- Determine one’s current sleep patterns, time to bed, time to sleep, times wake up, activities during wakefulness, rise time, and restedness upon awakening.
- Determine one’s dietary habits.
- Determine one’s exercise routine.
- Determine one’s caffeine usage and outline any changes since injury.
- Determine past medical history.
- Determine family medical history.
- Determine his past medications.
- Determine his current medication; chronicle changes in medications.
- Correlate his symptomatology with medications. Look at side effects. Determine use of over-the-counter medications/vitamins/supplements.
- Review the EEG's.
- Review the CT scans of the head.
- Review the skull x-rays.
- Review the cervical x-rays, CT's, and MRI's.
- Review the headache history. List headaches to look for sinusitis, tension. TMJ dysfunction, medication/substance withdrawal, migraine. Headaches should be fully characterized and described completely.
- Characterize and describe all one’s vision complaints. Differentiate from one’s blurred vision from diplopia. Evaluate the visual fields and one’s ocular motor skills. Determine if there is presence of photophobia, image suppression, image persistence in the patient.
- Characterize and describe all the patients pain complaints as well as past/current treatments for same.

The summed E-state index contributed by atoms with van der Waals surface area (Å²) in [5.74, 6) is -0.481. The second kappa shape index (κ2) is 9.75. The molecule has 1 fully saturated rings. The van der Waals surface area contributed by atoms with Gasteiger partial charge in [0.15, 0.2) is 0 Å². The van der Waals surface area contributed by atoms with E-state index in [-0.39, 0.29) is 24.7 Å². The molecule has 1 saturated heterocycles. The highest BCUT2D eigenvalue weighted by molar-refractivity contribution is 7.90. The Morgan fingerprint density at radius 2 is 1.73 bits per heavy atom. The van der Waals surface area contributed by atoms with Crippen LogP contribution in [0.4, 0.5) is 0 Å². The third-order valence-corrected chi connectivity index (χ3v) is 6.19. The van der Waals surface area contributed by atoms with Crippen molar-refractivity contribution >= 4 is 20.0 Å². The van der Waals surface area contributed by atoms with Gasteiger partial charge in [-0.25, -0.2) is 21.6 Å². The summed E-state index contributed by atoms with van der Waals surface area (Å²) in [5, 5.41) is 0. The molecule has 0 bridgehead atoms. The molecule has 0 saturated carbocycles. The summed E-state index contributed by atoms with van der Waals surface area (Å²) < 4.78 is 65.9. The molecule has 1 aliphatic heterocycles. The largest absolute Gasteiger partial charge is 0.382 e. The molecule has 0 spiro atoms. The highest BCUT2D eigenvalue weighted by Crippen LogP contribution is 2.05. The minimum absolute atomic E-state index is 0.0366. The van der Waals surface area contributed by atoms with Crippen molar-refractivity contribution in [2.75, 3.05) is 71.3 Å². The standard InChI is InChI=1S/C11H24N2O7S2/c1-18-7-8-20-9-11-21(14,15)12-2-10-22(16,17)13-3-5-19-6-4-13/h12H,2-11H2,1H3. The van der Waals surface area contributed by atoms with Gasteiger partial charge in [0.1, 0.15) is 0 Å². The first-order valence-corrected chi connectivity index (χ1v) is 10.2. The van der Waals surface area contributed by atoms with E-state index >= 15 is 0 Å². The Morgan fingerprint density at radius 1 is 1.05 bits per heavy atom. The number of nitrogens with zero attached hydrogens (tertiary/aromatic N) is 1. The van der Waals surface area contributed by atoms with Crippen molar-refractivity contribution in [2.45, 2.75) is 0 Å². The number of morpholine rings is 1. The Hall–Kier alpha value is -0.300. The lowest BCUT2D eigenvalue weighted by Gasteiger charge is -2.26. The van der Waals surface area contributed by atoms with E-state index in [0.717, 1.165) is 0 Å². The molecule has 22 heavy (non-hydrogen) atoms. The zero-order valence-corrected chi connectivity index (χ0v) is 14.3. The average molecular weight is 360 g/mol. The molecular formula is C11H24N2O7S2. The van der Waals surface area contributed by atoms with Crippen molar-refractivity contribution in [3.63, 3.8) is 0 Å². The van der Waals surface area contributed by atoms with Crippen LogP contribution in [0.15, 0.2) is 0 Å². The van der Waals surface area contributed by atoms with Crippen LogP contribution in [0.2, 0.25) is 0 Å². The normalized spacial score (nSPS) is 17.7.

- Characterize patients complaints of dizziness, imbalance, and disco-ordination.
- Evaluate patients’ balance by single-foot standing, Romberg, star-march.
- Evaluate patient’s history of balance in low-light conditions.
- Evaluate for patient’s perilymphatic fistula, cupulolithiasis, and cervical dizziness.
- Evaluate for patient’s cardiac status and serum glucose levels as possibly contributory to dizziness. * The term "concussion" should be avoided and replaced with the term "mild traumatic brain injury"
(MTBI) (American Congress of Rehabilitation Medicine, 1992).
- Review ENG's.
ADL's (Activities of Daily Living) * Characterize the individual patient's daily living routine. Vocational
- Completely describe the individual's vocational history.
- Completely describe the individual's current job description. Include whether or not the work is full-time, part-time, seasonal.
- Determine for the presence or absence of a supplemental disability insurance income.
- Determine if workers' compensation TD payment level.
- Determine if presence of salary continuation agreement.
- Determine if there is a status vs. wage loss compensation.
- Evaluate injury patient for anxiety, depression, panic attacks, somatization, hypochondriasis, malingering.
- Evaluate injury patient for issues of secondary gain.
- Evaluate injury victim for family system adaptation/adjustment.
- Differentiate victim’s psychiatric symptoms from iatrogenic or seizure-induced symptoms.
- Evaluate injury victim for overall fitness and conditioning, muscular strength, range of motion, sensation, proprioception.
- Characterize injury victim’s pain complaints.
- Balance/coordination diagnostics.
Tests that should be considered: Wide Range Achievement Test, Motor Free Visual Perception Test, Test of Visual Perception Skills, and the Santa Clara Valley Perceptual Motor Evaluation MMPI-II, Beck's Depression Inventory, Taylor-Johnson Temperament Analysis, FIRO-B, Woodcock-Johnson Psychoeducational Battery, Detroit Tests of Learning Aptitudes, Booklet Category Test, Wisconsin Card Sort, Trails-A, B Neuropsychological Battery. Learn more at (888) 400-9721.